If some lawmakers and safety advocates have their way, your next new car may have a standard rearview camera.

The Detroit News reports that Peter King, a Republican representative from New York and Jan Schakowsky, a Democratic representative from Illinois, are pushing the National Highway Traffic Safety Administration to finalize regulations to make backup cameras standard on new cars.

Honda Crosstour rearview camera
photo courtesy of Honda

In 2007, congress passed a law requiring that NHTSA set rear visibility requirements by Feb. 28, 2011, but the requirements have been repeatedly delayed by Transportation Secretary Ray LaHood. The Detroit News reports that adding cameras as standard equipment will cost the auto industry between $1.9 billion and $2.7 billion each year, according to data from 2010. Adding the cameras would raise the price of a new car between $159 to $203 if the car doesn't have a display screen, and $58 to $88 if the car does.

Safety advocates argue that the costs don't matter when lives are at stake. Kids and Cars, a safety advocacy group, says that between 1991 and 2011, 1,051 children under the age of 16 were killed in back over incidents. NHTSA estimates that 183 people are killed and 6,700 to 7,419 are injured each year in back over accidents.

Karen Pauly, an Iowa woman who backed over and killed her 19 month old son, now lobbies for standard rearview cameras in cars. She told the Des Moines, Iowa NBC affiliate that she asks lawmakers to "picture their son, daughter, grandchild or whoever in their life when they listen to me talk about the things that I saw that day when I saw him lying there.”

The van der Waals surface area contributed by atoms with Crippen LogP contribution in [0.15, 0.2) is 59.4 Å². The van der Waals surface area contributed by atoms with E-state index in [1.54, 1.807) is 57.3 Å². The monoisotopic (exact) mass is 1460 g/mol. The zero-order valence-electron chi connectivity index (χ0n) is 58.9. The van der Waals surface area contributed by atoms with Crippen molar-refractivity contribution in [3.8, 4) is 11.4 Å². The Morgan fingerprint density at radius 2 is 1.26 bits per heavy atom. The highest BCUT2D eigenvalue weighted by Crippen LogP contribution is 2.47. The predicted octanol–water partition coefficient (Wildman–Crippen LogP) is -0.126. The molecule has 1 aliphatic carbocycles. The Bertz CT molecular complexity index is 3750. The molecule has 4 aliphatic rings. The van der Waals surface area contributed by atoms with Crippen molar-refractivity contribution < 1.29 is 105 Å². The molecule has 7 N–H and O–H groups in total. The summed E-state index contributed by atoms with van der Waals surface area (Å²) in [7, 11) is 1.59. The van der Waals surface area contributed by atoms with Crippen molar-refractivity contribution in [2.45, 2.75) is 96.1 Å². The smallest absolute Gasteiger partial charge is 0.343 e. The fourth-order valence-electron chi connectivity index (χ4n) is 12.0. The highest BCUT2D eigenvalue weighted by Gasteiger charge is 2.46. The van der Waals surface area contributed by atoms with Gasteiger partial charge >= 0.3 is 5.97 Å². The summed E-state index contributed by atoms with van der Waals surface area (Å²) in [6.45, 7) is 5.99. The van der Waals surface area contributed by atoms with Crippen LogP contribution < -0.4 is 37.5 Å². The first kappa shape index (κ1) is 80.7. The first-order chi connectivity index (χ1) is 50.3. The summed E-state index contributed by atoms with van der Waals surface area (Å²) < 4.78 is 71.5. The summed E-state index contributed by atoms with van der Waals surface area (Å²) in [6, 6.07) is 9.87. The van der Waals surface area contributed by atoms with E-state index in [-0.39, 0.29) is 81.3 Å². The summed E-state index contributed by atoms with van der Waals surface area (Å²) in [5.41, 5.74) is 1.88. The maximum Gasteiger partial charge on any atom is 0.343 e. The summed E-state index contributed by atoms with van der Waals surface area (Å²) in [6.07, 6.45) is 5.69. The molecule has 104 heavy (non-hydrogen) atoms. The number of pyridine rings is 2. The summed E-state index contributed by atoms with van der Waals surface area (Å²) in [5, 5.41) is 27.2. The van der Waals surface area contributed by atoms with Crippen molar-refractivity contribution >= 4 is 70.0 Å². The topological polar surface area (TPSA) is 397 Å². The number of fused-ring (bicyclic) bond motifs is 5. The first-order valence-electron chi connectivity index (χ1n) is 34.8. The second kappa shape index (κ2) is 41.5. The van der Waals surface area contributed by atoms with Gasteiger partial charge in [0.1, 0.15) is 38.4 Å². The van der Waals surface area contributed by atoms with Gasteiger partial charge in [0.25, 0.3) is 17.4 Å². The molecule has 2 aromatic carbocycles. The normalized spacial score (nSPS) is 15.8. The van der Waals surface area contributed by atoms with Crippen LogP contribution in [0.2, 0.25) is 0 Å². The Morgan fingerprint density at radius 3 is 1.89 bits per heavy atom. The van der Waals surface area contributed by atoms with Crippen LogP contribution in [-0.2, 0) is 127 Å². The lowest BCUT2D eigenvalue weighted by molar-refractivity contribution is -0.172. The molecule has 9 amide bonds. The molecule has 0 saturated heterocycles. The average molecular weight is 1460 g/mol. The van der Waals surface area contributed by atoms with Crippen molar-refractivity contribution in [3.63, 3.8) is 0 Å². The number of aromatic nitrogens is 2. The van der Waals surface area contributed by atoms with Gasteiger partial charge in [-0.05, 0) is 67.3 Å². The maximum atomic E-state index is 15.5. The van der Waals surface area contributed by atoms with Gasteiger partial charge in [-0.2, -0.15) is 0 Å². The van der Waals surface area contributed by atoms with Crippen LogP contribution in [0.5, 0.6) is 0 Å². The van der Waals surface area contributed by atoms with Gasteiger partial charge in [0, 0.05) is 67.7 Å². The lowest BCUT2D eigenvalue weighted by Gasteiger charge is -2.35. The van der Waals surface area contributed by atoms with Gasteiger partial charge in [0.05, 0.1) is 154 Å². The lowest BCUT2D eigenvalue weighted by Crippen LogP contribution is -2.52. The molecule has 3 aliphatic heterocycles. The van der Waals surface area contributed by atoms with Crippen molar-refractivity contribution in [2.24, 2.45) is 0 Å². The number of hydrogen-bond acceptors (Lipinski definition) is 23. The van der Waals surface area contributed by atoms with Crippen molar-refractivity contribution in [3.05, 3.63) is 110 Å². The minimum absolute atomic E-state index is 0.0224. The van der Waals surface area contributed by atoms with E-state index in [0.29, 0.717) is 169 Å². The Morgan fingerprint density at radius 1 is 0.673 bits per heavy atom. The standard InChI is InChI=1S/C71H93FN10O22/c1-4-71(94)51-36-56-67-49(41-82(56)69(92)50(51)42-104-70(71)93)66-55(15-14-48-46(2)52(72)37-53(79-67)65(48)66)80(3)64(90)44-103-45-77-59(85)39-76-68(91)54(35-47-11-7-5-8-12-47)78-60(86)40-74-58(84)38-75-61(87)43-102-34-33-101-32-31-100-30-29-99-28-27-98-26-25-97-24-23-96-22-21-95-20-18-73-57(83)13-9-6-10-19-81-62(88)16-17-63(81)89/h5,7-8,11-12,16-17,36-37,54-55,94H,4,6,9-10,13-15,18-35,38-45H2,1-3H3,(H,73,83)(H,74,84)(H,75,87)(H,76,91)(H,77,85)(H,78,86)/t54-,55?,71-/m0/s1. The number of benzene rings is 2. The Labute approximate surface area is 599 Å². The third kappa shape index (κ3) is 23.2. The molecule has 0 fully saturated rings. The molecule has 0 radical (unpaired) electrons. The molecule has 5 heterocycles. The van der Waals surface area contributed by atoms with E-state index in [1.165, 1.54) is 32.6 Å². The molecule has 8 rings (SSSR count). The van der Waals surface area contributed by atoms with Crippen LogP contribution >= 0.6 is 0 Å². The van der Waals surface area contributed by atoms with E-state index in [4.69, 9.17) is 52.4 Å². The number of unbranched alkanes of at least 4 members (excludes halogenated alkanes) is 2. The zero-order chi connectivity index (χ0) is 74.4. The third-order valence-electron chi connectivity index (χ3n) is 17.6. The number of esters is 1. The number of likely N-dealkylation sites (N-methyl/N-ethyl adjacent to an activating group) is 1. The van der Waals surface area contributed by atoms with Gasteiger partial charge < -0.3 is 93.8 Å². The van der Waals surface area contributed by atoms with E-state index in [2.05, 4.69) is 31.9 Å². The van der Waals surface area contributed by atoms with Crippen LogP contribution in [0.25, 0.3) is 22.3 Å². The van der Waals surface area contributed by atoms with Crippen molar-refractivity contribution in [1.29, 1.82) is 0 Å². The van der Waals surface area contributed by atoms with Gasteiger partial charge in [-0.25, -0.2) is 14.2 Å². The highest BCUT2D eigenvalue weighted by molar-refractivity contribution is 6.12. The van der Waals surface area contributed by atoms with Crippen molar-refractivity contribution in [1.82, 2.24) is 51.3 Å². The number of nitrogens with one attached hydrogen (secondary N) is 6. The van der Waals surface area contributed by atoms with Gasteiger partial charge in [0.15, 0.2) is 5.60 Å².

Cars.com says that some automakers, in response to consumer demand for rearview cameras, already have them as standard equipment on many of their models. They cite Honda, Hyundai and Kia as examples of carmakers with standard rearview cameras across most of their model lines. The Alliance of Automobile Manufacturers says that 70 percent of new cars have rearview cameras as available equipment.

If the regulations hadn't been delayed, 10 percent of new cars would have had rearview cameras by September 2012, 40 percent by a year later, and 100 percent by September 2014. Now it looks like the regulations will take effect by the 2015 model year at the earliest.

In our own Best Cars for Families awards, the availability of a rearview camera is a key component in determining the winners in each class. If you're searching for a family car, a rearview camera should be on the top of your list of features to look for.

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